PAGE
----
In one sense we have, as a nation, become more health-conscious over the past 30 or so years. Whereas in the 1980s, it was nothing to pile the kids in the car and head on down to McDonald's for a fast, easy dinner of Happy Meals and shakes, today most Americans at least recognize that this is not the healthiest option available.
There have been concerted public health initiatives to raise awareness about the dangers of a high-calorie diet: obesity, diabetes and metabolic syndrome, heart disease, strokes and even a slew of cancers. One of the latest, the Affordable Care Act's requirement that calorie counts be listed on chain restaurant menus, as well as on all store-bought food product labels, is somewhat controversial. And at the heart of that controversy is the question of whether calorie listings are at all effective at changing consumers' behaviors.
Do consumers even understand the implication of a food's calorie count?
If you were to ask the average American what the recommended daily calorie intake is, you're likely to hear a wide variety of answers. Moderately health-conscious people will probably tell you that 2,000 calories per day is ideal. Unfortunately, that's a misconception.
The 2,000 recommended daily calorie intake is based on the Centers for Disease Control and Prevention's (CDC) average for all Americans, which does not account for metabolic rate variations inherent to differences in average daily activity level, weight, height, or even genetics across the entire population. A short, relatively inactive person with a slow natural metabolism will require far less than 2,000 calories per day to avoid gaining unnecessary weight; a tall, muscular athlete with a high natural metabolic rate might require 4,000 or more calories just to avoid losing lean muscle mass.
Moreover, as James Hamblin noted in a recent article on The Atlantic, calorie counts don't necessarily translate into practical terms for the average consumer. If a calorie count is listed at 250 per serving on a given food product, not every consumer is sophisticated enough to also check the listed number of servings per package and thereafter to do the necessary math to figure out
(a)The total calorie load per package
(b) The percentage of a person's ideal daily calorie recommended calorie intake is represented by consuming that entire package of food.
That's not to say that no one can do the math, but even for those who do, the likelihood of consumers keeping an up-to-the-minute calorie intake log, or to exhibit willpower over the course of a day, is low.
It's quite easy for a consumer to order a 750-calorie breakfast item (37.5% of daily calories, assuming a person needs 2,000 per day) then vow that a high-calorie lunch is out of the question. Inevitably, life intervenes. That same person gets a spur-of-the-moment business lunch invitation, ends up eating a 1,700 calorie, employer-purchased lunch at a fine restaurant, then goes home and indulges in a pint of ice cream after a stressful afternoon at the office.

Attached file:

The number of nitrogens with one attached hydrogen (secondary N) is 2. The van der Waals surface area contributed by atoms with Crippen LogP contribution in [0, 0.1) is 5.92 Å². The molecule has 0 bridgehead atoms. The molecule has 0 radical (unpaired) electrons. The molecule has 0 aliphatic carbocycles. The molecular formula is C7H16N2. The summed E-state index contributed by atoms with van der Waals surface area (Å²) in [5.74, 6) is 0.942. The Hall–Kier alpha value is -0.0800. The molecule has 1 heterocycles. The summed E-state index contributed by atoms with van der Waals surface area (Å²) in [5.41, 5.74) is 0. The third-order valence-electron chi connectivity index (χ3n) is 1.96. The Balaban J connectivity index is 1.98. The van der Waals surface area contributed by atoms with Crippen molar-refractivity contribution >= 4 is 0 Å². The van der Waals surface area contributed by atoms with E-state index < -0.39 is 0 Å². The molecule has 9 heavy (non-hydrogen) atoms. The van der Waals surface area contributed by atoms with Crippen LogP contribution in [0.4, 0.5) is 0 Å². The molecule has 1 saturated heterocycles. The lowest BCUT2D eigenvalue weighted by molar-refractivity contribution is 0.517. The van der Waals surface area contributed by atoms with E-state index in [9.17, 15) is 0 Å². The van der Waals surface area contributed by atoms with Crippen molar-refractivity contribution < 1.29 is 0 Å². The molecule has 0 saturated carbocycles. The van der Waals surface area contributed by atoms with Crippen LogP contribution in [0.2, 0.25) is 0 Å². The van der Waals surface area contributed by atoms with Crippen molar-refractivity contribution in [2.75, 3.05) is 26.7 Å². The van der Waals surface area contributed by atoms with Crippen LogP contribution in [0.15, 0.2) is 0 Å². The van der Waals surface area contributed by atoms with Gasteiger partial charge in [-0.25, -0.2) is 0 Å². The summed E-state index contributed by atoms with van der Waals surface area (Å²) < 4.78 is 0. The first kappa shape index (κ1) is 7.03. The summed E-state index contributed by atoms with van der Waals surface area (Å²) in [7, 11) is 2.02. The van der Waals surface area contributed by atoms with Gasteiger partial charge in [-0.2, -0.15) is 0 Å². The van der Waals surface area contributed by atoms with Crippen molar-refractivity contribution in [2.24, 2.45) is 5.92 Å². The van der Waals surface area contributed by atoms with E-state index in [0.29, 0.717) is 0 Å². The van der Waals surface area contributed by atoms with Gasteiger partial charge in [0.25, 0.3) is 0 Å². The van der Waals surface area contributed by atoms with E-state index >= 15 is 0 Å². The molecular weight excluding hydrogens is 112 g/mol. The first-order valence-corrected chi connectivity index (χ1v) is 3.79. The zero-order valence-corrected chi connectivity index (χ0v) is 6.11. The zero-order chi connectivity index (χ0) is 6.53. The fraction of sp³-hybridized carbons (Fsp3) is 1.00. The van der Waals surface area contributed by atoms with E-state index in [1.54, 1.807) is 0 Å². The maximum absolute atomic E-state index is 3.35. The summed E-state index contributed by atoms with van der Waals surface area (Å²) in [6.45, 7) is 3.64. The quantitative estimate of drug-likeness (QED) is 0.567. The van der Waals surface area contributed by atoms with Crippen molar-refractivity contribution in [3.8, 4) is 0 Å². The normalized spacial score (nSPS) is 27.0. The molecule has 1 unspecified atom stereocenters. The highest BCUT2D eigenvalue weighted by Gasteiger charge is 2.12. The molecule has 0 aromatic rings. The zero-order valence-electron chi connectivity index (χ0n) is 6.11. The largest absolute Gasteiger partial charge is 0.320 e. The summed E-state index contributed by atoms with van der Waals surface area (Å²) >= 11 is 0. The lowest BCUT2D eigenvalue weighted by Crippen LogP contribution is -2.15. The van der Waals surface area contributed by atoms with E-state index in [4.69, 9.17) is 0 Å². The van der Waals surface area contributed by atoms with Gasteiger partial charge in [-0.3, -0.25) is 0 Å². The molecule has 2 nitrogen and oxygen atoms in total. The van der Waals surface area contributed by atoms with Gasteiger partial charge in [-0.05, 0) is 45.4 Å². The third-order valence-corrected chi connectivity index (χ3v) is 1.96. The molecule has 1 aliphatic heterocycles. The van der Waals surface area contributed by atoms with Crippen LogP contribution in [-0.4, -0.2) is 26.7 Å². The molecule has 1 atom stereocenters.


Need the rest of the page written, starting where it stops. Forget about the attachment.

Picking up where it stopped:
So if not the calorie count, what then?
One of the new trends in food service is to render calorie counts in practical terms, like the number of minutes the average person must spend strenuously exercising to work off the calories taken in. That sort of system, of course, faces the same limitations that the calorie counts themselves face: exercising for X number of minutes may result in different quantities of calories burned, based on type of exercise and individual's different metabolic rates.
Rendering calories in these terms, though, doesn't necessarily need to be precise. One could, at the very least, raise awareness among consumers about the relative impact of a food item on a person's health.
As one Johns Hopkins researcher found, putting such information in juxtaposition to a food choice does indeed influence a consumer's behavior— both in the short and long terms— and causes consumers to opt for healthier portions and healthier items.
Other proposals in the food service industry, Hamblin wrote, have included using a stoplight-based Red, Yellow, Green ratings system to indicate Junk Food, Moderate Food and Low-Worry Food, respectively, or a simple thumbs-up/thumbs-down rating system.
Where to set the thresholds for "high-fat," "high-calorie," "low-fat" and "low-calorie," are, however, in question— again, 200 calories taken in do not have the same impact on health for a highly-active, tall person that they would have for a short, sedentary person.
Certainly, there are flaws in— and challenges to— the current calorie labeling system. So maybe the answer is increased dietary awareness education, particularly early in a person's life?
Certainly, early childhood anti-smoking messaging has been shown to be effective in reducing the rate of tobacco abuse. Contraception and sexually transmitted disease education has reduced the incidence rates of teen pregnancy and new infection in the United States. The same tactics could be employed to reduce epidemic obesity.
New trends in food service are largely dictated by consumer preferences. If consumers over time lose their appetite for high-calorie foods and large portions, because they were educated early on about the consequences of caloric over-intake, food producers will inevitably bring healthier foods and healthier portions to the market.